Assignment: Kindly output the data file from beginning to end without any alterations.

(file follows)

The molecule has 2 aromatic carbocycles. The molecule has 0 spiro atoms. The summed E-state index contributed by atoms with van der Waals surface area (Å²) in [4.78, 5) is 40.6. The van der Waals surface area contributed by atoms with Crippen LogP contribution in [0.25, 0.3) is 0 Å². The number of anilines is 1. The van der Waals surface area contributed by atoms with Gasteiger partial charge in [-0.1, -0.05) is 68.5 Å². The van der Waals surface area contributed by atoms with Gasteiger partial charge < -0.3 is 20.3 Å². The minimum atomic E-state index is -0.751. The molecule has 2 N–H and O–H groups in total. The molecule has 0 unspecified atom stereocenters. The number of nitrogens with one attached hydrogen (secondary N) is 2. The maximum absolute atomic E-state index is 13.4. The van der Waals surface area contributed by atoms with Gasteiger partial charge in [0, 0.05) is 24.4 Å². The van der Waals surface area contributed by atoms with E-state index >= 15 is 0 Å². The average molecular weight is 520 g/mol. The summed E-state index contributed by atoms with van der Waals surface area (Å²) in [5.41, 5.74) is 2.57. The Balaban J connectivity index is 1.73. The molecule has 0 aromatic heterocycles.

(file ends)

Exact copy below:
The molecule has 2 aromatic carbocycles. The molecule has 0 spiro atoms. The summed E-state index contributed by atoms with van der Waals surface area (Å²) in [4.78, 5) is 40.6. The van der Waals surface area contributed by atoms with Crippen LogP contribution in [0.25, 0.3) is 0 Å². The number of anilines is 1. The van der Waals surface area contributed by atoms with Gasteiger partial charge in [-0.1, -0.05) is 68.5 Å². The van der Waals surface area contributed by atoms with Gasteiger partial charge < -0.3 is 20.3 Å². The minimum atomic E-state index is -0.751. The molecule has 2 N–H and O–H groups in total. The molecule has 0 unspecified atom stereocenters. The number of nitrogens with one attached hydrogen (secondary N) is 2. The maximum absolute atomic E-state index is 13.4. The van der Waals surface area contributed by atoms with Gasteiger partial charge in [0, 0.05) is 24.4 Å². The van der Waals surface area contributed by atoms with E-state index >= 15 is 0 Å². The average molecular weight is 520 g/mol. The summed E-state index contributed by atoms with van der Waals surface area (Å²) in [5.41, 5.74) is 2.57. The Balaban J connectivity index is 1.73. The molecule has 0 aromatic heterocycles.